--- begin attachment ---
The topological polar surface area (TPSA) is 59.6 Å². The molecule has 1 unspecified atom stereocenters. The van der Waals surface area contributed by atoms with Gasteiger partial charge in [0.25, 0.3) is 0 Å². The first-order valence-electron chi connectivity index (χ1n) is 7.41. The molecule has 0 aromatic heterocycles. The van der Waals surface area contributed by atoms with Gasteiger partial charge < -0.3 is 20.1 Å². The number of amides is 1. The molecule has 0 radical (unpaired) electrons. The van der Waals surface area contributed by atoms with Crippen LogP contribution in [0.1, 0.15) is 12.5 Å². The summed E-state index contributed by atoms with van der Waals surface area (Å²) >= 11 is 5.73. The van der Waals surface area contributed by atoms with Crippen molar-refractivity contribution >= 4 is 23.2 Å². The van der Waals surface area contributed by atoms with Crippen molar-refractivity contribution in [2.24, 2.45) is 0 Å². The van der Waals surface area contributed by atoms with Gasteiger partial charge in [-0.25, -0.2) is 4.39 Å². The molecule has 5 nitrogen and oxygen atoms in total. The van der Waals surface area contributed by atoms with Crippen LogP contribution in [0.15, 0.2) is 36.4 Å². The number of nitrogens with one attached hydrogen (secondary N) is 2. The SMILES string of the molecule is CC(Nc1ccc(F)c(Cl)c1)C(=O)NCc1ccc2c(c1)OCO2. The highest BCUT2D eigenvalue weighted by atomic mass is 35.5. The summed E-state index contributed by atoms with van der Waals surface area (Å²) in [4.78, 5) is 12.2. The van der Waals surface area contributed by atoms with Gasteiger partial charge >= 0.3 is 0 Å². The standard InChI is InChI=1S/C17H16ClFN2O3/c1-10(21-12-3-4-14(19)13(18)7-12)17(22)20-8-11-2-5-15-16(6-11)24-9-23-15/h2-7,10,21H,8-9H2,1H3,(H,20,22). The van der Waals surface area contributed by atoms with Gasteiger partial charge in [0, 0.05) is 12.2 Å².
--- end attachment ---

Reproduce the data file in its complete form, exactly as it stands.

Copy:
The topological polar surface area (TPSA) is 59.6 Å². The molecule has 1 unspecified atom stereocenters. The van der Waals surface area contributed by atoms with Gasteiger partial charge in [0.25, 0.3) is 0 Å². The first-order valence-electron chi connectivity index (χ1n) is 7.41. The molecule has 0 aromatic heterocycles. The van der Waals surface area contributed by atoms with Gasteiger partial charge < -0.3 is 20.1 Å². The number of amides is 1. The molecule has 0 radical (unpaired) electrons. The van der Waals surface area contributed by atoms with Crippen LogP contribution in [0.1, 0.15) is 12.5 Å². The summed E-state index contributed by atoms with van der Waals surface area (Å²) >= 11 is 5.73. The van der Waals surface area contributed by atoms with Crippen molar-refractivity contribution >= 4 is 23.2 Å². The van der Waals surface area contributed by atoms with Crippen molar-refractivity contribution in [2.24, 2.45) is 0 Å². The van der Waals surface area contributed by atoms with Gasteiger partial charge in [-0.25, -0.2) is 4.39 Å². The molecule has 5 nitrogen and oxygen atoms in total. The van der Waals surface area contributed by atoms with Crippen LogP contribution in [0.15, 0.2) is 36.4 Å². The number of nitrogens with one attached hydrogen (secondary N) is 2. The SMILES string of the molecule is CC(Nc1ccc(F)c(Cl)c1)C(=O)NCc1ccc2c(c1)OCO2. The highest BCUT2D eigenvalue weighted by atomic mass is 35.5. The summed E-state index contributed by atoms with van der Waals surface area (Å²) in [4.78, 5) is 12.2. The van der Waals surface area contributed by atoms with Gasteiger partial charge >= 0.3 is 0 Å². The standard InChI is InChI=1S/C17H16ClFN2O3/c1-10(21-12-3-4-14(19)13(18)7-12)17(22)20-8-11-2-5-15-16(6-11)24-9-23-15/h2-7,10,21H,8-9H2,1H3,(H,20,22). The van der Waals surface area contributed by atoms with Gasteiger partial charge in [0, 0.05) is 12.2 Å².